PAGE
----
Yes, and what other types of companies are you looking at for your future investments or helping them with adoption and if you have any specific industries that you’re looking at, or are you guys just more opportunistic depending on the type of company and the timing of the market?

Jason Fang

Yeah, so we like large companies that I mean, in Asia, we work with… we’re still talking to a lot of large companies or what we call influencers, or people will basically have these large KOLs. So basically, they’re famous, they the credible people that want to do some fun watching project with us. And we’re always open to meeting these new entrepreneurs. I mean, if you look at our case study with Mithril, that’s a really a good example of entrepreneurs were looking for. It’s a successful use case, have been proven, it’s in the top 60, its performing well even in the bearish market. This is an entrepreneur I think that will certainly make a huge difference in our industry. I think he’ll be able to bring in a lot of new users, and he really understands this resources in market and has his team, like he really understands his market. So these are entrepreneurs that we’re looking for and of course we’re always investing into products and teams that are able to educate people like in the infrastructure or an adoption side. We’re actually looking at 2 companies that are looking to invest next month, and I’ll be happy to share some of the investments once we close it but we’re most likely going to leave the deal and these are investment companies, I think will be able to provide those 2 points that mentioned.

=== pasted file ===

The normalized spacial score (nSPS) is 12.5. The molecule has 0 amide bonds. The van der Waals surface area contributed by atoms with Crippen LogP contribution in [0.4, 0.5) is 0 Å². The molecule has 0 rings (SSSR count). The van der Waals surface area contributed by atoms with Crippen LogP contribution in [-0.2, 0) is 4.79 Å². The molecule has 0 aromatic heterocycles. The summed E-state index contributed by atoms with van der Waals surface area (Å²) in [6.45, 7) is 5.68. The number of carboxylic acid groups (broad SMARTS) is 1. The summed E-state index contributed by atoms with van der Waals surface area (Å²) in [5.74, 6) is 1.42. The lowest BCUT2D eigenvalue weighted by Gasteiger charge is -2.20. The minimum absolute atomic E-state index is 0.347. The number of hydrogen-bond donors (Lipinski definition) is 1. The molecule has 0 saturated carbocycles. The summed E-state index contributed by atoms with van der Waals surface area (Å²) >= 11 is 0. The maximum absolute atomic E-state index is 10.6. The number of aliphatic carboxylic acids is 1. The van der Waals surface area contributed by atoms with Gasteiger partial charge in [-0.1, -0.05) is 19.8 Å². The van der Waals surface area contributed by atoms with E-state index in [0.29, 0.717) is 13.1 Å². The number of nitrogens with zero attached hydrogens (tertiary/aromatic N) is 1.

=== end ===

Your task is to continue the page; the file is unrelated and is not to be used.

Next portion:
Joyce Yang

Sounds good. Yeah, we’ll be following and I’ll be sure to share your social media and medium accounts for the folks and kind of see what you guys are up to.

Thanks so much Jason.

To learn more about the topics discussed today, check out the descriptions under the podcast episode. Also be sure to follow us on Twitter at [globalcoinrsrch]. New episodes come out once every two weeks, so if you haven’t already done so, rate, review and subscribe on Apple podcasts. If you liked this episode, share it with your friends on Facebook, Twitter or LinkedIn. Thanks for listening.

%d bloggers like this: